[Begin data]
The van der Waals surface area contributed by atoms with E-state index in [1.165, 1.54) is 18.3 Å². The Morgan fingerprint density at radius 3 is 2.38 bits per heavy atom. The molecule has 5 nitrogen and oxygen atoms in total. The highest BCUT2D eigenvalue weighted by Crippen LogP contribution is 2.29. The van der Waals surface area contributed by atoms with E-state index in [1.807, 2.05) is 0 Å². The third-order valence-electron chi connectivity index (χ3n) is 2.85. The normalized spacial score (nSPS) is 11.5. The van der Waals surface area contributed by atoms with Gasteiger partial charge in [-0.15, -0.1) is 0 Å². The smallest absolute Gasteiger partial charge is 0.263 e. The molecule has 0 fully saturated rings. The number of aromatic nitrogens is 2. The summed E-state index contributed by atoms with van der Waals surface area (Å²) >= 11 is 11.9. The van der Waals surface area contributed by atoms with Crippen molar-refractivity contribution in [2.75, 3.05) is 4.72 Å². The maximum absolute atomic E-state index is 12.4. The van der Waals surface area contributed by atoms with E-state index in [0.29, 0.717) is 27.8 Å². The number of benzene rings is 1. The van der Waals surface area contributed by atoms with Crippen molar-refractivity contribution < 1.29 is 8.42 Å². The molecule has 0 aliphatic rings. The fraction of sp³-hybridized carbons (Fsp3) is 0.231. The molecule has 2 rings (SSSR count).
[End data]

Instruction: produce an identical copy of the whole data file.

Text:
The van der Waals surface area contributed by atoms with E-state index in [1.165, 1.54) is 18.3 Å². The Morgan fingerprint density at radius 3 is 2.38 bits per heavy atom. The molecule has 5 nitrogen and oxygen atoms in total. The highest BCUT2D eigenvalue weighted by Crippen LogP contribution is 2.29. The van der Waals surface area contributed by atoms with E-state index in [1.807, 2.05) is 0 Å². The third-order valence-electron chi connectivity index (χ3n) is 2.85. The normalized spacial score (nSPS) is 11.5. The van der Waals surface area contributed by atoms with Gasteiger partial charge in [-0.15, -0.1) is 0 Å². The smallest absolute Gasteiger partial charge is 0.263 e. The molecule has 0 fully saturated rings. The number of aromatic nitrogens is 2. The summed E-state index contributed by atoms with van der Waals surface area (Å²) >= 11 is 11.9. The van der Waals surface area contributed by atoms with Crippen molar-refractivity contribution in [2.75, 3.05) is 4.72 Å². The maximum absolute atomic E-state index is 12.4. The van der Waals surface area contributed by atoms with E-state index in [0.29, 0.717) is 27.8 Å². The number of benzene rings is 1. The van der Waals surface area contributed by atoms with Crippen molar-refractivity contribution < 1.29 is 8.42 Å². The molecule has 0 aliphatic rings. The fraction of sp³-hybridized carbons (Fsp3) is 0.231. The molecule has 2 rings (SSSR count).